hallucinations, dizziness or fainting
symptoms, fatigue, and feelings of
intoxication. There was one report of a
seizure. Mood changes and suicidal
thoughts are of special concern for
people with MS, who are at an increased
risk for depression or suicide. The
studies showed the risk of serious
psychological effects is about 1 percent,
or one in every 100 people. In general,
medical marijuana is prescribed as a
treatment for use only when standard
treatment has not helped.
“Don’t let my daughter die”
• NJ Senate Bill 2842
• Prohibits limitations on number of strains of
medical marijuana cultivated, and expands
available means of packaging and distribution
• Approved September 10th 2013
Alternative Treatment Centers (ATC) NJ
Compassionate Care
100 Century Drive Egg
Harbor Twp, NJ
(609) 277-7547
Compassionate Center
395 Bloomfield Ave
Montclair, NJ
(973) 337-5670
Garden State
U.S. Highway 1 North
Woodbridge NJ
Alternative Treatment Centers (ATC) NJ
Breakwater Alternative
Treatment Center
Location Pending
Operations Pending
(732) 703-7300
Foundation Harmony
Location Pending
Operations Pending
(201) 840-5800
Sciences, Inc.
111 Coolidge Avenue
Bellmawr, NJ
(856) 933-8700
Operations Pending
• N.Y. / Region |NYT Now
Connecticut Allows Medical Marijuana, but
Sellers Encounter Hurdles
• Medical marijuana could be legalized in New
York this spring: advocates
“Proponents of medical pot say newly revised legislation could be approved in
Albany this year, which would make New York the 22nd state to legalize medical
marijuana. Gov. Cuomo has hinted at his support, but opposition remains in the
state Senate.”
Published: Sunday, April 27, 2014, 7:44 PM
• Medical Marijuana Refugees
• American Academy of Neurology (April 2014)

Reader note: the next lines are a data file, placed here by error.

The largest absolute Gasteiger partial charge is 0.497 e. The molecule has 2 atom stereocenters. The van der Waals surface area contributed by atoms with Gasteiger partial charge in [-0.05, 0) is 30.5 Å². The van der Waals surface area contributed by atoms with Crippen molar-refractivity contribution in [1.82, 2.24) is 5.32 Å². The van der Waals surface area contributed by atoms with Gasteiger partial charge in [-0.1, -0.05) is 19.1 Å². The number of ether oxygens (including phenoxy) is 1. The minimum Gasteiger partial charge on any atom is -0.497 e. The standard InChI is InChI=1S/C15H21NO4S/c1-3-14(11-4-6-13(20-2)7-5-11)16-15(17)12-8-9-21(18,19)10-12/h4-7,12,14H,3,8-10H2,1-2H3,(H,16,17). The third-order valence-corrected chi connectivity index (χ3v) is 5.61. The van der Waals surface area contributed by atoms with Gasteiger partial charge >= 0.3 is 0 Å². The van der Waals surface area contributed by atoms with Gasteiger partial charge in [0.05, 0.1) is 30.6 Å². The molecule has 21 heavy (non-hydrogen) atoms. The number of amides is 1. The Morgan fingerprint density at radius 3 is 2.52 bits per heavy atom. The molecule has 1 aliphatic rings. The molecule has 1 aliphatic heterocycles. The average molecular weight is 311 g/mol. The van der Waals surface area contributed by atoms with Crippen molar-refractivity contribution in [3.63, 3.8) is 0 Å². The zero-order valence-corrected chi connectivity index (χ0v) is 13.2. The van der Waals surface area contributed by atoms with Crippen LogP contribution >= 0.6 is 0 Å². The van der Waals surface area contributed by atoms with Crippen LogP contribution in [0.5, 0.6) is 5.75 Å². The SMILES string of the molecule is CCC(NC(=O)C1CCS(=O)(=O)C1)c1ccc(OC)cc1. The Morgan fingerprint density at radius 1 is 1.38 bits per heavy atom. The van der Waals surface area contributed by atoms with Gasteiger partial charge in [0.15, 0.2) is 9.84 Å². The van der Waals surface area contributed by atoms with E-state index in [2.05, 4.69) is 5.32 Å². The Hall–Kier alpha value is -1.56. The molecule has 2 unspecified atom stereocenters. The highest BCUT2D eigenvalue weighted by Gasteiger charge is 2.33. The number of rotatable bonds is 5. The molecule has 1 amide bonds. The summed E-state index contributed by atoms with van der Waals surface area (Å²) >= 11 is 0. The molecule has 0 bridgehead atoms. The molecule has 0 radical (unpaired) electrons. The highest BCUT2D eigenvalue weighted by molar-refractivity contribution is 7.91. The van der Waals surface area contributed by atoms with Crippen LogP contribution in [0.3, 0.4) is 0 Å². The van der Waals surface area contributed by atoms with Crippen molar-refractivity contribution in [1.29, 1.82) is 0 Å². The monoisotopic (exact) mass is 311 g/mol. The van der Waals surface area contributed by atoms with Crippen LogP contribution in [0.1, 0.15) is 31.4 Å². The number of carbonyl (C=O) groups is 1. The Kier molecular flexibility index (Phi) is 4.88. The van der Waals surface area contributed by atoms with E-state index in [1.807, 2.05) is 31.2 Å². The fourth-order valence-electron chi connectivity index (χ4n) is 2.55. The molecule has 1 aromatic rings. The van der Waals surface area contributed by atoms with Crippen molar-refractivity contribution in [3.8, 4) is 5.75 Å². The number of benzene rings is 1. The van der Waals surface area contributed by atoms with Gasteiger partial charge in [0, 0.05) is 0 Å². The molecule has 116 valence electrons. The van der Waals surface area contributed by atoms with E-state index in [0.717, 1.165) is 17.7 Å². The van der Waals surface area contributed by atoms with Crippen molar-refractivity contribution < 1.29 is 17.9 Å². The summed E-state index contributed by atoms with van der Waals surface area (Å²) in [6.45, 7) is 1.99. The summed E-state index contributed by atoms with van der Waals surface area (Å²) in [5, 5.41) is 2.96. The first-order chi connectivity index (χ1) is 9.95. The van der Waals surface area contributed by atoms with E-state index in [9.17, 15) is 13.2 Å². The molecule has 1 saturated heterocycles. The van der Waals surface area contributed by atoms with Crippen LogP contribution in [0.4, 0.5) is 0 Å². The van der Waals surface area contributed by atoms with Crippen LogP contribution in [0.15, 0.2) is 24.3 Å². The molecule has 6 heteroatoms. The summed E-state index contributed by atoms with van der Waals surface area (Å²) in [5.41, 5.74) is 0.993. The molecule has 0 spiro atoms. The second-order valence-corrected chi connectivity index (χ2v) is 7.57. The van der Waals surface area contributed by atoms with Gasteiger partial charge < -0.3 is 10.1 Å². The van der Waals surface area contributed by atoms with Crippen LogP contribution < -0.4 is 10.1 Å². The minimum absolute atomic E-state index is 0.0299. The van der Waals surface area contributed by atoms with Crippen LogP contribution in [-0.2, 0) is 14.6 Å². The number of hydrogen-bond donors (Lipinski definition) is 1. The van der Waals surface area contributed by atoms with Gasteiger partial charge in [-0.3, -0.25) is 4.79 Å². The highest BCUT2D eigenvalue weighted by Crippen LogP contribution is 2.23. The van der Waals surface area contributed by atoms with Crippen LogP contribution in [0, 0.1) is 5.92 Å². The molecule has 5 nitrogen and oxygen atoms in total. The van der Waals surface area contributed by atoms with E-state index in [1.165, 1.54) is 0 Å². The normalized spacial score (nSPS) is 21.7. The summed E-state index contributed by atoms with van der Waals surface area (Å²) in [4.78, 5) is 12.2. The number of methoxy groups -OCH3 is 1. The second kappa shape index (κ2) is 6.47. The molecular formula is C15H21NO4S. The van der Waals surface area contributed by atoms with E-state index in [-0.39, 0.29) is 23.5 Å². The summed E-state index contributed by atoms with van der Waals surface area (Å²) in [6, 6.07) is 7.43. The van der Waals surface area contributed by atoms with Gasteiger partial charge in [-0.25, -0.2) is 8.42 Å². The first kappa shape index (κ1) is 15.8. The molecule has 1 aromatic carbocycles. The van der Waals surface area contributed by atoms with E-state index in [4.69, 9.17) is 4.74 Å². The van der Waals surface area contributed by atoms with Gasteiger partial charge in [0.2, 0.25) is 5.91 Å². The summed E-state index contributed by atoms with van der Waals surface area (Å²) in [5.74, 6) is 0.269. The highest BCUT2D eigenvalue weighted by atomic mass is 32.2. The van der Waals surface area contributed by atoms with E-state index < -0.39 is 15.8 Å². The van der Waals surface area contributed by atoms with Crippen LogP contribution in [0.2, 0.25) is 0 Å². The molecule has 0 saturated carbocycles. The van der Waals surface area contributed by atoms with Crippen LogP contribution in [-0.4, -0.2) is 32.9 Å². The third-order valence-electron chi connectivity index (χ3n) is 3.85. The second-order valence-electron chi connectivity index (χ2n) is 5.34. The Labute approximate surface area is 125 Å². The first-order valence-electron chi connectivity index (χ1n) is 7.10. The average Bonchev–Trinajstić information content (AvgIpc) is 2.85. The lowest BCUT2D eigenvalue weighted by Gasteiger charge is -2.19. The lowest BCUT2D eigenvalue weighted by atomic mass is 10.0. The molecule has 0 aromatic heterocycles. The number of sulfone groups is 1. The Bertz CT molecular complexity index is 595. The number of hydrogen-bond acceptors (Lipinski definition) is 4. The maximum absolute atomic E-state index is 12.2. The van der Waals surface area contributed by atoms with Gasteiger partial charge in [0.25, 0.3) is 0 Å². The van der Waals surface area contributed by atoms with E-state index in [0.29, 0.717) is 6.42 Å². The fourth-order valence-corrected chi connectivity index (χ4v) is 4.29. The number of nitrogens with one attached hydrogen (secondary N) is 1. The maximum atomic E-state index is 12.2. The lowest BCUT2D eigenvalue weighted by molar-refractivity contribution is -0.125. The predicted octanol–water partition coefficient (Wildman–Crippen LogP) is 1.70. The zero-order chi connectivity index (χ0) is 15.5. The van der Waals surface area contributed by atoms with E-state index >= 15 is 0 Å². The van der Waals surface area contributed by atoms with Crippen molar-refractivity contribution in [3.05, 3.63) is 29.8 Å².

“…..scientific research on the use of medical
marijuana in brain diseases finds certain forms of
medical marijuana can help treat some symptoms
of multiple sclerosis (MS), but do not appear to be
helpful in treating drug-induced (levodopa)
movements in Parkinson’s disease. Not enough
evidence was found to show if medical marijuana
is helpful in treating motor problems in
Huntington’s disease, tics in Tourette syndrome,
cervical dystonia and seizures in epilepsy.”
• American Epilepsy Society (February 2014)
“The recent anecdotal reports of positive effects of
the marijuana derivative cannabidiol for some
individuals with treatment-resistant epilepsy give
reason for hope. However, we must remember that
these are only anecdotal reports, and robust scientific
evidence for the use of marijuana is lacking. The lack
of information does not mean that marijuana is
ineffective for epilepsy. It merely means that we do
not know if marijuana is a safe and effective treatment
for epilepsy, which is why it should be studied using
the well-founded research methods that all other
effective treatments for epilepsy have undergone.”
• The Epilepsy Foundation supports the rights of
patients and families living with seizures and
epilepsy to access physician directed care,
including medical marijuana.
• The Epilepsy Foundation calls for an end to Drug
Enforcement Administration (DEA) restrictions
that limit clinical trails and research into medical
marijuana for epilepsy.
• The Epilepsy Foundation believes that an end to
seizures should not be determined by one’s zip